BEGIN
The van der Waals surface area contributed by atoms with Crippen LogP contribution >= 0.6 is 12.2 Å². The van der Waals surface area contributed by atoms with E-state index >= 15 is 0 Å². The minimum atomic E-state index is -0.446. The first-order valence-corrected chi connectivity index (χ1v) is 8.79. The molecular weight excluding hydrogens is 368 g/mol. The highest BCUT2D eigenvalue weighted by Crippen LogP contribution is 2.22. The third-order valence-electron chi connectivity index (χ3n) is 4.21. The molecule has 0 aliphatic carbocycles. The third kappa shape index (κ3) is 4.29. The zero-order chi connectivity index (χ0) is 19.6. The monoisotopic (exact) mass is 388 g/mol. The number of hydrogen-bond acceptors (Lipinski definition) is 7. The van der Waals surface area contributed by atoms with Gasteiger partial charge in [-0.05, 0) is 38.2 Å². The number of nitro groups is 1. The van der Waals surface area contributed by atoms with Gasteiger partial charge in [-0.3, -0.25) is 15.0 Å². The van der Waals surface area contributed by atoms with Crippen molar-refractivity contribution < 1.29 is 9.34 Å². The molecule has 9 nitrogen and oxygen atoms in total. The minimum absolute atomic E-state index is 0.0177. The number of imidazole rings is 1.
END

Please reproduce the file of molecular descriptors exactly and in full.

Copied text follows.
The van der Waals surface area contributed by atoms with Crippen LogP contribution >= 0.6 is 12.2 Å². The van der Waals surface area contributed by atoms with E-state index >= 15 is 0 Å². The minimum atomic E-state index is -0.446. The first-order valence-corrected chi connectivity index (χ1v) is 8.79. The molecular weight excluding hydrogens is 368 g/mol. The highest BCUT2D eigenvalue weighted by Crippen LogP contribution is 2.22. The third-order valence-electron chi connectivity index (χ3n) is 4.21. The molecule has 0 aliphatic carbocycles. The third kappa shape index (κ3) is 4.29. The zero-order chi connectivity index (χ0) is 19.6. The monoisotopic (exact) mass is 388 g/mol. The number of hydrogen-bond acceptors (Lipinski definition) is 7. The van der Waals surface area contributed by atoms with Gasteiger partial charge in [-0.05, 0) is 38.2 Å². The number of nitro groups is 1. The van der Waals surface area contributed by atoms with Gasteiger partial charge in [-0.3, -0.25) is 15.0 Å². The van der Waals surface area contributed by atoms with Crippen molar-refractivity contribution < 1.29 is 9.34 Å². The molecule has 9 nitrogen and oxygen atoms in total. The minimum absolute atomic E-state index is 0.0177. The number of imidazole rings is 1.